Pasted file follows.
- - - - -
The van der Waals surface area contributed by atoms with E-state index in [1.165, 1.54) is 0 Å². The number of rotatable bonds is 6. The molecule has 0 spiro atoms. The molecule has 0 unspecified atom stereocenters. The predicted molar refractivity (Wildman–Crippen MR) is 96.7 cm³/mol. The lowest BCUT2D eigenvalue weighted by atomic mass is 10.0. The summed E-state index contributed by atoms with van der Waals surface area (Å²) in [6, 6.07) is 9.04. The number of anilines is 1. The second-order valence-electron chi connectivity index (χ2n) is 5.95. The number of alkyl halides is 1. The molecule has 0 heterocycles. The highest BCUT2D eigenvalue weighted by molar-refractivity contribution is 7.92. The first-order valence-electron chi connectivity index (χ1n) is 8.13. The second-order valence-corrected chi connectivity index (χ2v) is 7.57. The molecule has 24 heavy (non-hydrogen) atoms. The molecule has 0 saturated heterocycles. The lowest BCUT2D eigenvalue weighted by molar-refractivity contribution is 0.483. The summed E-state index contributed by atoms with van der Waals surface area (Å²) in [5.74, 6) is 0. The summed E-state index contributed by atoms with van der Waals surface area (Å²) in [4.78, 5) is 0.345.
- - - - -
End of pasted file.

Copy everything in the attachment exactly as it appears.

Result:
The van der Waals surface area contributed by atoms with E-state index in [1.165, 1.54) is 0 Å². The number of rotatable bonds is 6. The molecule has 0 spiro atoms. The molecule has 0 unspecified atom stereocenters. The predicted molar refractivity (Wildman–Crippen MR) is 96.7 cm³/mol. The lowest BCUT2D eigenvalue weighted by atomic mass is 10.0. The summed E-state index contributed by atoms with van der Waals surface area (Å²) in [6, 6.07) is 9.04. The number of anilines is 1. The second-order valence-electron chi connectivity index (χ2n) is 5.95. The number of alkyl halides is 1. The molecule has 0 heterocycles. The highest BCUT2D eigenvalue weighted by molar-refractivity contribution is 7.92. The first-order valence-electron chi connectivity index (χ1n) is 8.13. The second-order valence-corrected chi connectivity index (χ2v) is 7.57. The molecule has 24 heavy (non-hydrogen) atoms. The molecule has 0 saturated heterocycles. The lowest BCUT2D eigenvalue weighted by molar-refractivity contribution is 0.483. The summed E-state index contributed by atoms with van der Waals surface area (Å²) in [5.74, 6) is 0. The summed E-state index contributed by atoms with van der Waals surface area (Å²) in [4.78, 5) is 0.345.